Given that we’re looking at typical foods served on Germany’s North Sea islands, it’s not much of a surprise to find fish and seafood dishes on our list. Finkenwerder simply describes a method of preparing fish: pan-fried and served in a creamy bacon sauce with onions and crab. While the traditional recipe uses plaice fillets, the islands’ local stock is heavily overfished and many restaurants are happy to fall back on more common fish varieties, which taste just as good.
Another East Frisian national dish goes by the name updrögt bohnen and translates to ‘dried beans’. These dried green beans are soaked overnight before they’re cooked in salted water. Potatoes, chunks of bacon and mettwurst sausages are added and cooked for some time, though the meats are removed while the other ingredients are left until they boil to a pulp. The purée-like stew is then served with a few more mettwurst sausages on the side.
The German variety of Liverpool’s scouse is a regular find of northern German and Scandinavian food menus. It’s not the most visually appealing dish but tastes surprisingly good and many seafarers in the 18th century relied on the nutritious meal. A Labskaus platter is composed of a purée made of corned beef, pickled beetroot, mashed potatoes and onions with fried eggs, gherkins (pickled cucumbers) and herring on the side.
What’s probably the most popular dish on the islands is basically an East Frisian Sunday roast. Snirtjebraten consists of large slabs of pork neck or shoulder which are marinated with cloves, allspice, juniper berries and bay leaves and then slowly pot-roasted until tender. The gravy sauce is seasoned and refined with tomato purée or cream and served with a side of red cabbage, beetroot and boiled potatoes.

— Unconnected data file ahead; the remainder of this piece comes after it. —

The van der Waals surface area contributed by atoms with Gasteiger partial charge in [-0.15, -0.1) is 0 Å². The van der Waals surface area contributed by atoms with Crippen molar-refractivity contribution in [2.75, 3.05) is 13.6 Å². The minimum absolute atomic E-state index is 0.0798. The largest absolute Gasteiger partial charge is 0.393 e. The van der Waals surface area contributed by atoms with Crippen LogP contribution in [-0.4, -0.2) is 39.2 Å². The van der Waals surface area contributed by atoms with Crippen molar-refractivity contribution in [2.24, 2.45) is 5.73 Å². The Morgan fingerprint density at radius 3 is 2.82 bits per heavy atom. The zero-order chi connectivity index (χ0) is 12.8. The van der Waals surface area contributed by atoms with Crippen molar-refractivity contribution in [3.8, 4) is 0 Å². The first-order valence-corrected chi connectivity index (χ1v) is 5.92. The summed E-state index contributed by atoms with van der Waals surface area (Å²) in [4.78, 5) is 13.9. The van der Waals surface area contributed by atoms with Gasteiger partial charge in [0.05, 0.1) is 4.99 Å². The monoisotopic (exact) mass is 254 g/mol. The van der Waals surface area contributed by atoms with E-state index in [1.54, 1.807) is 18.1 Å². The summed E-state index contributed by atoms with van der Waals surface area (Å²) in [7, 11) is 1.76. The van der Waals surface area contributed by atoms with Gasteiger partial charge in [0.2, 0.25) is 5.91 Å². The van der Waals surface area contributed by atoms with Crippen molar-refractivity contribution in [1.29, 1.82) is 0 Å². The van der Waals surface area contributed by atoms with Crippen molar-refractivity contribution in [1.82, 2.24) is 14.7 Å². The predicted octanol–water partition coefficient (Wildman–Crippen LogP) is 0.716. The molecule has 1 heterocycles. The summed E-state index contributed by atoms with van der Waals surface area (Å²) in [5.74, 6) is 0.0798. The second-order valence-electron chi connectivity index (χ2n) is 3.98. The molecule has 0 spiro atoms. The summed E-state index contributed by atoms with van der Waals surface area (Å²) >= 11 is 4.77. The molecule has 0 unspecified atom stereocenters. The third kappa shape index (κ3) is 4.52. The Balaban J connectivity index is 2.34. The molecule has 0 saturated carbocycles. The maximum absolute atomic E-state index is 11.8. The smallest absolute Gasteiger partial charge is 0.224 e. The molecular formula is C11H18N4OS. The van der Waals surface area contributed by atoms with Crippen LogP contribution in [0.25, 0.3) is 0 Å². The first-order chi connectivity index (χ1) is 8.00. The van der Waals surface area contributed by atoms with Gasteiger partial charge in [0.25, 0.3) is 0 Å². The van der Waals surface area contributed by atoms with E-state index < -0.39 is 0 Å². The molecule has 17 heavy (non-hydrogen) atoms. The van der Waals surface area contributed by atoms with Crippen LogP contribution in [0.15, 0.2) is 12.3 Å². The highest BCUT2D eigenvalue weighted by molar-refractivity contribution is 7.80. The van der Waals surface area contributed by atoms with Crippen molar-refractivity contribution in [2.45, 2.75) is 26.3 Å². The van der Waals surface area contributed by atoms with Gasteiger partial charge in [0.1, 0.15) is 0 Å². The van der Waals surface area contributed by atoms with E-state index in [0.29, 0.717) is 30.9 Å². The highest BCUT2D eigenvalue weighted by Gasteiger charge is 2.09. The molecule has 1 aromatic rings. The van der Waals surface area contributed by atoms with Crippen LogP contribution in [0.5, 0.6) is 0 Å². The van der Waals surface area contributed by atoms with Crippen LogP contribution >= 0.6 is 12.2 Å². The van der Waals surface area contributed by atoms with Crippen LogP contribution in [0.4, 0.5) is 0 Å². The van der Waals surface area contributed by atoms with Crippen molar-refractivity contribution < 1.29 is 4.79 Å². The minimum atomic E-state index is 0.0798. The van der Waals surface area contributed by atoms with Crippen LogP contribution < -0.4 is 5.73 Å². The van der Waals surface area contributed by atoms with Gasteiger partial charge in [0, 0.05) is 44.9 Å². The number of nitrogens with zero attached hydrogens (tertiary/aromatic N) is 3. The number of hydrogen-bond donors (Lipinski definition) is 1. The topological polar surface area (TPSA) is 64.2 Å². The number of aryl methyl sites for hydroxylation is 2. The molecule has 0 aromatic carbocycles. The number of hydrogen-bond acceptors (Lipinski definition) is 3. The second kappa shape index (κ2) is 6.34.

For many, the Christmas season is the perfect excuse to indulge in all kinds of sweet and savoury treats, and the East Frisian islands are not an exception. This local take on pancakes is a staple food for the holidays and involves making what at first seems to be a pretty standard batter of either rye, wheat or buckwheat flour, eggs, milk, butter, sugar and salt. The distinct flavour comes from the added treacle, anise and cardamom to the speckendicken mix. Most importantly, these should be eaten with a slice of either bacon or sausage.
If you’ve tried Bavaria’s dampfnudel dish, you can guess what to expect: these dumplings are made of yeast, sugar and milk, then mixed with flour and butter and kneaded until they become a smooth dough. The fist-sized dumplings are then steamed and served as dessert with vanilla sauce and diced and cooked pears.
If after having any of these hearty East Frisian meals you still have room for dessert, keep your eyes peeled for the so-called Ostfriesentorte. The local cake recipe uses a sponge cake base, which is topped with alternating layers of whipped cream and brandy-soaked raisins. The cake is then commonly decorated with more cream and chocolate shavings.